Education is the bedrock for a country’s growth. China has been investing big in its leading schools. Although it still lacks institutions that are able to compete at the very top globally, China comfortably dominates its emerging market peer group. Chinese universities were the standout performers of the inaugural ranking of tertiary institutions in developing economies published by Times Higher Education magazine.
Phil Baty, editor of Times Higher Education rankings, explains how Chinese universities have come this far, what it will take for them to break through into the leading pack and how they are struggling to overcome a block in creativity.
What were the notable attributes of the top Chinese universities in the ranking and why did Tsinghua and Peking come top?
You have to really perform well against all of our criteria. We have 13 separate performance indicators and they cover right across from teaching and research to knowledge transfer, to international outlook. But the one area where both Peking and Tsinghua were absolutely outstanding with the highest scores possible was for industry income, a sort of innovation indicator and third mission activities where universities are able to engage with businesses and companies and attract funding for their research through industries. That’s an incredible area of strength in China.
They have a very sound research performance compared to other universities; they do pretty well on research impact where we look at how many times their research publications are cited by other scholars around the world. The two Chinese universities come out well on teaching. They are obviously very well regarded around the world as strong teaching institutions. We find that the Chinese universities are particularly well regarded in teaching and a good teacher-to-student ratio, healthy proportion of PhD to undergraduate number, and also scored well in the reputation area. So, outstanding in the knowledge transfer and industrial innovation category, but also very, very strong on teaching as well.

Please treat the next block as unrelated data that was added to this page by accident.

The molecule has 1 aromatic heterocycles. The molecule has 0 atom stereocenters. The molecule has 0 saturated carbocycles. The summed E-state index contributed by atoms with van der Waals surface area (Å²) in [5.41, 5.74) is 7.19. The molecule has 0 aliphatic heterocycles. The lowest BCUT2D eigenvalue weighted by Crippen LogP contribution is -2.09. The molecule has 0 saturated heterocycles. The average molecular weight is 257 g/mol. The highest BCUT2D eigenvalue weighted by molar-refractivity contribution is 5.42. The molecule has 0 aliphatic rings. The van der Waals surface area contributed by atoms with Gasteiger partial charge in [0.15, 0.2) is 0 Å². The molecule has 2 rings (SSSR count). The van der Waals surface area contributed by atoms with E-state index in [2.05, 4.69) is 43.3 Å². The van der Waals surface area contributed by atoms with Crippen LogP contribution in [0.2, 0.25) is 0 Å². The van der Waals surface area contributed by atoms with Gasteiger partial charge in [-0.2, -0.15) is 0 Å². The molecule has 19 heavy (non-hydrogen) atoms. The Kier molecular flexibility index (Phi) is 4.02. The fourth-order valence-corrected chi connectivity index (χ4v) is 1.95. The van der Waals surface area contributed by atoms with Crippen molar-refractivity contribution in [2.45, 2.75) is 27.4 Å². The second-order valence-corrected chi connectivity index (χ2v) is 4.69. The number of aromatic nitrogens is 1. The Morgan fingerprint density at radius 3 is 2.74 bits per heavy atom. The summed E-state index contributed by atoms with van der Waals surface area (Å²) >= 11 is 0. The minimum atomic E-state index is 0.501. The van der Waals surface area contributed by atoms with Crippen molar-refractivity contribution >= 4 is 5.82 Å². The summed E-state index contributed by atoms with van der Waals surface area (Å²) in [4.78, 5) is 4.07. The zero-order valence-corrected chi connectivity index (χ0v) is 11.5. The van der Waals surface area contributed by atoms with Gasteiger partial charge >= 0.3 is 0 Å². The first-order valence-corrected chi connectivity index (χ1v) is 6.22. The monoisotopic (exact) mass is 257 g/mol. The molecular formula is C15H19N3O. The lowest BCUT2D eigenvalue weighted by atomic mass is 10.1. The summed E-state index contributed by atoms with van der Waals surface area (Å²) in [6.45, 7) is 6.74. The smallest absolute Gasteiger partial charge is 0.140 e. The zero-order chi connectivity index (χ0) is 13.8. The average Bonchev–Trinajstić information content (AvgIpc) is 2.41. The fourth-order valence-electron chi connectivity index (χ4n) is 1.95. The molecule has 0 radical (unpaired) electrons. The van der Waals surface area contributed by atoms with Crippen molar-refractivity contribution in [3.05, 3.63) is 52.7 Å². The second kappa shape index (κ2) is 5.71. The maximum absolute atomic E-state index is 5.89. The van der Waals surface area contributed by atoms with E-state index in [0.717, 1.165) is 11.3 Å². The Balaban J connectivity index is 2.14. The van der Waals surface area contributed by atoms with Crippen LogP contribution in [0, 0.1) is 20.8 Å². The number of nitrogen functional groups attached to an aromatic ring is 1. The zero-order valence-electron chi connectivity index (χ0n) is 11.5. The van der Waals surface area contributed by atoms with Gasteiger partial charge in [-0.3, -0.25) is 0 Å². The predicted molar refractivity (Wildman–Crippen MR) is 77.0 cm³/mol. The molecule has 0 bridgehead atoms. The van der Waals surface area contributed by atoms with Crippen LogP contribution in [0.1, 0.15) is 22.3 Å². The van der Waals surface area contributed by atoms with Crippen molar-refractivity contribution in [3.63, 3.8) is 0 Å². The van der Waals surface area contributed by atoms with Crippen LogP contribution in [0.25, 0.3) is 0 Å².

Can you explain a bit more about how government support and funding has helped China to build up its universities this way?
I think China is the outstanding example of a clear policy direction with a very strong recognition in the 1990s that China needed to develop to move from manufacturing to an innovation and knowledge economy. So they undertook a very strong series of moves and I think the key ones were the two in the 90s, but in particular the 985 project. [Editor’s note: Founded in 1998, Project 985 is a state-directed program aimed at building a select number of Chinese universities into world-class institutions.]
Now, obviously hard cash investment is essential here. You do need money to pay the scholarships, to pay the high salaries, to attract the talent in, to build the research infrastructure and fund the research activities so there is a very clear sense of China’s commitment of funding.a
But also reforms to improve and increase internationalization and the encouragement of international exchange programs, in particular some of the scholarship schemes which really encouraged Chinese scholars to come back to China to continue their higher study and start or continue their professional careers back in China.
You say this new table highlights how many more Chinese universities are potentially poised to join Peking and Tsinghua in the Global Top 50 but the others are, at best, only ranked in the top 200-225 worldwide at the moment. Why is there such a big gap with the best in the world?